The Hoosierist: Big Bang Theory

Illustration by Ryan Johnson

Q: A few years ago, manhole covers were exploding all over downtown. How did they solve that problem? A: From 2010 to 2015, downtown Indy was plagued by a problem that sounds like it was lifted from a Looney Tunes short—underground explosions in Indianapolis Power & Light tunnels caused manhole covers to launch into the sky like missiles. By some miracle, no one was ever injured, but planners were terrified there might be a blowout while the city hosted the Super Bowl in 2012. The problem was temporarily “solved” by locking down the covers around Super Bowl Village. IPL says the explosions were caused by electrical shorts that ignited volatile gases that accumulated underground. By increasing inspection of its lines and installing more locking covers, IPL seems to have permanently ended the problem—for them, at least. In 2018, a sewer line explosion sent a lid crashing into a minivan.

Q: It doesn’t seem like Indiana winters are as cold as they once were. Is there any evidence to back this up? A: Boy, is there ever. Purdue University’s Climate Change Research Center recently served up a report confirming what anyone who has ever started planting their tomatoes in April already intuitively knows: It’s getting warm around here. The reason people plant gardens earlier is because the frost-free season has grown by nine days since 1895. Should this trend continue, by the end of the 21st century, Southern Indiana will have the same climate range as Northern Alabama does now. If this sounds like an absolute win, think again. The warmer temps will allow mosquitoes to live longer. We’ve also seen a 5.6-inch precipitation increase in Central Indiana, which means more flooding. Worst of all, warmer winters mean even hotter summers. So get ready to put your overworked air conditioner to the test.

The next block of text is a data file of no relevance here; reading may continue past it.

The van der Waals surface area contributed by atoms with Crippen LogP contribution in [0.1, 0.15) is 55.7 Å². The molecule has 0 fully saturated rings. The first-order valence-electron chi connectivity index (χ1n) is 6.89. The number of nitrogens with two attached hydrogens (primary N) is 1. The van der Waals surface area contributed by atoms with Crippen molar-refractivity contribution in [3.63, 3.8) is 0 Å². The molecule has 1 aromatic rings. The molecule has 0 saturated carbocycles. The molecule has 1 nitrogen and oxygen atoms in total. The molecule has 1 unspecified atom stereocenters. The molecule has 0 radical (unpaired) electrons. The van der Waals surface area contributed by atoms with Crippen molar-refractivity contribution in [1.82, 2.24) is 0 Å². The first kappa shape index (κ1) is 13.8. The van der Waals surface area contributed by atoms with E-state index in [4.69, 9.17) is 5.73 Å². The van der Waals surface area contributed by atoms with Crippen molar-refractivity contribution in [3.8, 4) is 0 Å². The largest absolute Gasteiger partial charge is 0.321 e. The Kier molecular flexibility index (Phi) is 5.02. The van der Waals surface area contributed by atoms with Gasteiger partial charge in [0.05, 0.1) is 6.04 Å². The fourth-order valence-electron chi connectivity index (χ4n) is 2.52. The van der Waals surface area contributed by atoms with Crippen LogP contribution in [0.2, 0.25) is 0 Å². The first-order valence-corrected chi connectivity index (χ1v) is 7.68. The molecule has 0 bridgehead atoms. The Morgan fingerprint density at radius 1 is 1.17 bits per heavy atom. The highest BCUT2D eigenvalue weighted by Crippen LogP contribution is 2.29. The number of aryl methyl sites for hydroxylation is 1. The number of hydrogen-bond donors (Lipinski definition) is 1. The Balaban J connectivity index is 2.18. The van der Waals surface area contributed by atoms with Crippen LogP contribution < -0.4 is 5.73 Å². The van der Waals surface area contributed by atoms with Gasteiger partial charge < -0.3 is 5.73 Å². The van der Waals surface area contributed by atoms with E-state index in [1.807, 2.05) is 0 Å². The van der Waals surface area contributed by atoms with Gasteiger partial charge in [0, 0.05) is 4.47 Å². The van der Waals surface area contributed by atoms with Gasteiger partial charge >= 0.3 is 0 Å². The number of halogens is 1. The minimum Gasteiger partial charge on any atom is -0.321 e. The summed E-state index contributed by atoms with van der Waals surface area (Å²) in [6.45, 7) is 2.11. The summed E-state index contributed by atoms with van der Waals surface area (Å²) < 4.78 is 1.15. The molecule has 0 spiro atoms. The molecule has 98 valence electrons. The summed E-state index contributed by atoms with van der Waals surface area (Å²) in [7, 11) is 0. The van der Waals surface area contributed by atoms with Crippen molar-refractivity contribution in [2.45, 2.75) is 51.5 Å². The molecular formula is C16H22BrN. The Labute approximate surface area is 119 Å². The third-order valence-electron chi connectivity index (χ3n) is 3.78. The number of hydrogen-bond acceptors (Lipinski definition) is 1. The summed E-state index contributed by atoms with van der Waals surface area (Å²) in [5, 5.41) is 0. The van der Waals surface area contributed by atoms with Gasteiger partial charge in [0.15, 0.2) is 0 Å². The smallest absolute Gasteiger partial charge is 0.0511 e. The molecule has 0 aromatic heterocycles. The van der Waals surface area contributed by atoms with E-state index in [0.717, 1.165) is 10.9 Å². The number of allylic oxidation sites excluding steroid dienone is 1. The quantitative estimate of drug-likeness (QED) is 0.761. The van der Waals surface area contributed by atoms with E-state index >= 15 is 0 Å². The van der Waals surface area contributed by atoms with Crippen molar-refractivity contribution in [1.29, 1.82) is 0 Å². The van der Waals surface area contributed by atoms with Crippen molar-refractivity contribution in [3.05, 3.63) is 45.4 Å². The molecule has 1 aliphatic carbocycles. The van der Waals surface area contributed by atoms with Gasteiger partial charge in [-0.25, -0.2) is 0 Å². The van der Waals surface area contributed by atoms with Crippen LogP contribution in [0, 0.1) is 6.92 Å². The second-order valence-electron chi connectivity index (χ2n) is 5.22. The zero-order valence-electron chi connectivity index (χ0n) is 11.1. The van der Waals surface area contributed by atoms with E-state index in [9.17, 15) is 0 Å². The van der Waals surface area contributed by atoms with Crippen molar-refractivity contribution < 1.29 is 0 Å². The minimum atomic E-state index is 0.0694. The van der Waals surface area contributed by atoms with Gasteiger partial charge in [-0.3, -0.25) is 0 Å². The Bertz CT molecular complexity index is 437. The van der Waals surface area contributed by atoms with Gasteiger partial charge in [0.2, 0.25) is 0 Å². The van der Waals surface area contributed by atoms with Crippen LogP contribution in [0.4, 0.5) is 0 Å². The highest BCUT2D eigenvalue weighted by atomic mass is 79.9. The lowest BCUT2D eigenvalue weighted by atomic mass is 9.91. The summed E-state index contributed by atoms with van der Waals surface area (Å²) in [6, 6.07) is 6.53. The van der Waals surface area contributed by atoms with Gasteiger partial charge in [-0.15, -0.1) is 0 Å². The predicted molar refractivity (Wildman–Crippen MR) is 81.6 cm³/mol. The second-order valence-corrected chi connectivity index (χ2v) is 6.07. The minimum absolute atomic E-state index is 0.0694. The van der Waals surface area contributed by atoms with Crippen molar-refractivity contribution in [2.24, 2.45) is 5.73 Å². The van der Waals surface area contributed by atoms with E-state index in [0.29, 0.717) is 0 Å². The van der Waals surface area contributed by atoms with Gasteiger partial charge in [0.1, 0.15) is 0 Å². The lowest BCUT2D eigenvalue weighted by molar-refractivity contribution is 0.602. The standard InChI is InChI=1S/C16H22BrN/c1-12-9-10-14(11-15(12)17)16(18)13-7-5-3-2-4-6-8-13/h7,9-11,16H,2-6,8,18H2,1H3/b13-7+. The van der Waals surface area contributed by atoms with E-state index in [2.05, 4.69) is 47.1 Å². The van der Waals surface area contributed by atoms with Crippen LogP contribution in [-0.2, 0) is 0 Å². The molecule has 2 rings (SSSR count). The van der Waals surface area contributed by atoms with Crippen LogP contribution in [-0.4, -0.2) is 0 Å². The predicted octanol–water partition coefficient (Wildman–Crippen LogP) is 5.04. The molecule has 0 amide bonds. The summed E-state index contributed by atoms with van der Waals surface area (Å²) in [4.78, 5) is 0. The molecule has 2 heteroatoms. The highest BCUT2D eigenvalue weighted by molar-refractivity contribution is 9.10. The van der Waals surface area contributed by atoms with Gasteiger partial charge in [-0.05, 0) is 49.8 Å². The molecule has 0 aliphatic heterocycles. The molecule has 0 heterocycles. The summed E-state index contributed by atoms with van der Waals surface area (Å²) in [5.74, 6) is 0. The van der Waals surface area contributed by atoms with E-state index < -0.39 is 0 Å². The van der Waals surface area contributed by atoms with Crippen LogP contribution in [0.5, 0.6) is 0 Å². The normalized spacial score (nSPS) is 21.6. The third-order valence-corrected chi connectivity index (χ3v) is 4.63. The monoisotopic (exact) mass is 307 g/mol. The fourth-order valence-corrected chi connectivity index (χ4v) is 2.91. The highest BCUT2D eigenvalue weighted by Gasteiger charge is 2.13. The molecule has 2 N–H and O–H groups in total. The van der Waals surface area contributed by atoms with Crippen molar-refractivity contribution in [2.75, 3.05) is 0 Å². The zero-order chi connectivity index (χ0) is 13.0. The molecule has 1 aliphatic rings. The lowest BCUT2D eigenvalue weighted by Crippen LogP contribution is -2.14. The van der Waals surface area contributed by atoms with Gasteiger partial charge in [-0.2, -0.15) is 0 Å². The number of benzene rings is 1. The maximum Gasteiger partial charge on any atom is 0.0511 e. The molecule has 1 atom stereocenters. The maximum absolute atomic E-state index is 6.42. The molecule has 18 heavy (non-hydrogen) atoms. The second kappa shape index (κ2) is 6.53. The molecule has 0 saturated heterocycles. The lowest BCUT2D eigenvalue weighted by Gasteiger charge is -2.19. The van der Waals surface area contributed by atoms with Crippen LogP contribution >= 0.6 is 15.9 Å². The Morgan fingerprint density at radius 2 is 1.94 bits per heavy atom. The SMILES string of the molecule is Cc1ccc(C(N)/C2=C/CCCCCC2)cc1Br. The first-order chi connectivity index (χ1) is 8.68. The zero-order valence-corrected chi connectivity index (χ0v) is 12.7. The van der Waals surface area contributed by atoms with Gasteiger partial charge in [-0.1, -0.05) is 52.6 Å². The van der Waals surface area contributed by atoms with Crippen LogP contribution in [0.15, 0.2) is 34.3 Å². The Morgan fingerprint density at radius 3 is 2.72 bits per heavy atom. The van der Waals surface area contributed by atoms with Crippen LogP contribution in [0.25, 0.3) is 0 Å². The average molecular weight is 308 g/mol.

Q: I hear the Army doesn’t buy many Indiana-made HUMVEEs anymore. Why? A: From the 1980s to the early 2000s, the Humvee was the U.S. military’s battle bus of choice. Built by South Bend–based AM General, its performance during Operation Desert Storm made it as popular as the pumped-up action-movie stars of the same era. But a critical weakness was found during our invasion of Iraq—it wasn’t bomb–resistant. It has since been replaced by the Oshkosh Joint Light Tactical Vehicle (JLTV). But this isn’t the death knell for the Humvee, which our military still fields by the thousands. For one thing, it’s much cheaper than the JLTV, which starts at $430,000. And while it might not be suitable for stopping a Russian invasion, it’s plenty good enough for, say, patrolling national parks. 

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